The author has written extensively about the shortcomings in India’s higher defence management system and made many recommendations to improve the systems. He suggests ‘inclusive and substantive’ integration between the armed forces HQ and the Ministry of Defence with cross postings and officers working together as teams ‘on the same lines as is the practice in other major democracies’. He advocates creation of the post of the Chief of Defence Staff (CDS) of five star rank ‘who should be vested with operational command of the three services’. The recommendation made for the post of permanent chairman of the CoSC by the Naresh Chandra committee recently has fallen well short of the requirement of a five star CDS that has been suggested by the former army Chief and is endorsed by most members of the strategic community. It is time the government appoints a CDS to provide single-point military advice to the PM and the Cabinet Committee on Security. The government will have to follow a top down approach as the Indian air force continues to oppose this key reform in the management of higher defence.
As the Chairman, CoSC, the author dealt with issues concerning India’s nuclear forces and was part of the defence diplomacy efforts made to enhance the country’s foreign policy objectives. He also grappled with the fallout of the recommendations made by the 6th Pay Commission and the implementation of Part II of the report of the Ajay Vikram Singh Committee. All of these find mention in the book. The author also states his vision for the future Indian army and the modernisation that must be undertaken. He comments at length on his command and leadership experience and lays down pointers for future commanders to excel. He pays his own personal tribute to the fighting soldier – the man behind the machine – and spells out the initiatives taken for him.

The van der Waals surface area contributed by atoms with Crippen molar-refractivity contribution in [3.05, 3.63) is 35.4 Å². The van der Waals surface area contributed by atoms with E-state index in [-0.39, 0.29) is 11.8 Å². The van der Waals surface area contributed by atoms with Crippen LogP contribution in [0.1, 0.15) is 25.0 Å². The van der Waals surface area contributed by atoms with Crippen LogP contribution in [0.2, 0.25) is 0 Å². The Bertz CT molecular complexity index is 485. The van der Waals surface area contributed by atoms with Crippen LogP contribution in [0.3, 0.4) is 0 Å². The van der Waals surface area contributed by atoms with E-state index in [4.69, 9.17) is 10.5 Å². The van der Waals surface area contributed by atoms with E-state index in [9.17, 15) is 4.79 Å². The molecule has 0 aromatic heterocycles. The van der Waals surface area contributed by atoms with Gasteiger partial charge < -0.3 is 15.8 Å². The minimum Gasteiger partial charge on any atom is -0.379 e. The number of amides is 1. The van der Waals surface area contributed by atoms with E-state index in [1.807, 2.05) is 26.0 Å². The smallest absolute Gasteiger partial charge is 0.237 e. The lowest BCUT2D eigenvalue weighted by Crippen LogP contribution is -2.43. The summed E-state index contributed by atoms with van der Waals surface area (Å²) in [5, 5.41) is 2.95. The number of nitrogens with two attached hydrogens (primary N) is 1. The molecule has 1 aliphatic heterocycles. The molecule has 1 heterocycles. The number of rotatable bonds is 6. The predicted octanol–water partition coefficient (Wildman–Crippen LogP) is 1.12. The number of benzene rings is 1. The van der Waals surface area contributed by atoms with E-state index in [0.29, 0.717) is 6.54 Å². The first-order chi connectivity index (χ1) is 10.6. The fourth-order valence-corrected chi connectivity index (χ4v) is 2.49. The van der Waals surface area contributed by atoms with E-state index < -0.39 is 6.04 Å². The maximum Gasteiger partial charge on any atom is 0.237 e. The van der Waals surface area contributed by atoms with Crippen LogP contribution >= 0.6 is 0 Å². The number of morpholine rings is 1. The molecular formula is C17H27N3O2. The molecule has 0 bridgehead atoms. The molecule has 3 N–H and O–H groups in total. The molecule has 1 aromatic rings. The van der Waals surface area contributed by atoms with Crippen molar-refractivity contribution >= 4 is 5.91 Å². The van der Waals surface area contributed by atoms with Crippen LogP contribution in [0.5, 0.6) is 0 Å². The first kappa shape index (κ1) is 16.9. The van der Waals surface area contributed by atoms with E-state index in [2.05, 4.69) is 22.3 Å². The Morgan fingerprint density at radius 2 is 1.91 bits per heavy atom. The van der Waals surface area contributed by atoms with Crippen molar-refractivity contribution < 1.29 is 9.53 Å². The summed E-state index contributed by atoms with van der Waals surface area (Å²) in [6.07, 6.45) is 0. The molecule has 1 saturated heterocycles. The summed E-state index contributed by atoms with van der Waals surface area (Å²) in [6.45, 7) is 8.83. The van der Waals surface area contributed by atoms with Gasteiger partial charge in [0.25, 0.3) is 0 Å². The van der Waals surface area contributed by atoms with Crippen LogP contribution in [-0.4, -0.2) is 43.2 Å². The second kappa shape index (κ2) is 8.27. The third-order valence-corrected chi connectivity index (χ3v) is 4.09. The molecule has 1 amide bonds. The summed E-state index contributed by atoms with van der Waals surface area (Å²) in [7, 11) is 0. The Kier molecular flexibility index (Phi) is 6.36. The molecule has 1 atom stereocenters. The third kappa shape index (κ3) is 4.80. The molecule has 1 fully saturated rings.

A Soldier’s General is a well rounded autobiography by an accomplished soldier. It is the story of a life well lived; it is a tale that is simply told. It captures the essence of army life in battalions and higher formation HQ skilfully and with great feeling. It also provides glimpses into decision making at the higher levels of the services HQ and the national level. The Marshal of the Air Force, Arjan Singh, said during the launch of the book in New Delhi, "I have no hesitation in saying it is a must read for all personnel of the armed forces, particularly the younger ones." It must also be read by all those who are involved in national security decision making and policy analysis as well as academics and scholars.